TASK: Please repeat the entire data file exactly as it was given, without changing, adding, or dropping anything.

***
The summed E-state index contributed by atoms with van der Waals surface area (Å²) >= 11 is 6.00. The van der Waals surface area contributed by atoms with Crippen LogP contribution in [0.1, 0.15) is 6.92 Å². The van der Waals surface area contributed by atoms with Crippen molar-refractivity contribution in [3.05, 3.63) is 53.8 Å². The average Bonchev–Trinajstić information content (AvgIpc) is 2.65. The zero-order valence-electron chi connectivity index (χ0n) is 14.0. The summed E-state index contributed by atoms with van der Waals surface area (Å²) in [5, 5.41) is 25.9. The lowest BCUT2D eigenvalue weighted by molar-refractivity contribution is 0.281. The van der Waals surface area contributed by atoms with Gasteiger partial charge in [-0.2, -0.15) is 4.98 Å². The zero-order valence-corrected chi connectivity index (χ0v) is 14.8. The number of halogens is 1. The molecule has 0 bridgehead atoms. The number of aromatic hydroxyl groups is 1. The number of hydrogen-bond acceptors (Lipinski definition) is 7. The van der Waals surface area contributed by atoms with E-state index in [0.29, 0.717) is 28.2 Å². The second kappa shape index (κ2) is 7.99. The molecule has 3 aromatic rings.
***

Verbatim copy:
The summed E-state index contributed by atoms with van der Waals surface area (Å²) >= 11 is 6.00. The van der Waals surface area contributed by atoms with Crippen LogP contribution in [0.1, 0.15) is 6.92 Å². The van der Waals surface area contributed by atoms with Crippen molar-refractivity contribution in [3.05, 3.63) is 53.8 Å². The average Bonchev–Trinajstić information content (AvgIpc) is 2.65. The zero-order valence-electron chi connectivity index (χ0n) is 14.0. The summed E-state index contributed by atoms with van der Waals surface area (Å²) in [5, 5.41) is 25.9. The lowest BCUT2D eigenvalue weighted by molar-refractivity contribution is 0.281. The van der Waals surface area contributed by atoms with Gasteiger partial charge in [-0.2, -0.15) is 4.98 Å². The zero-order valence-corrected chi connectivity index (χ0v) is 14.8. The number of halogens is 1. The molecule has 0 bridgehead atoms. The number of aromatic hydroxyl groups is 1. The number of hydrogen-bond acceptors (Lipinski definition) is 7. The van der Waals surface area contributed by atoms with E-state index in [0.29, 0.717) is 28.2 Å². The second kappa shape index (κ2) is 7.99. The molecule has 3 aromatic rings.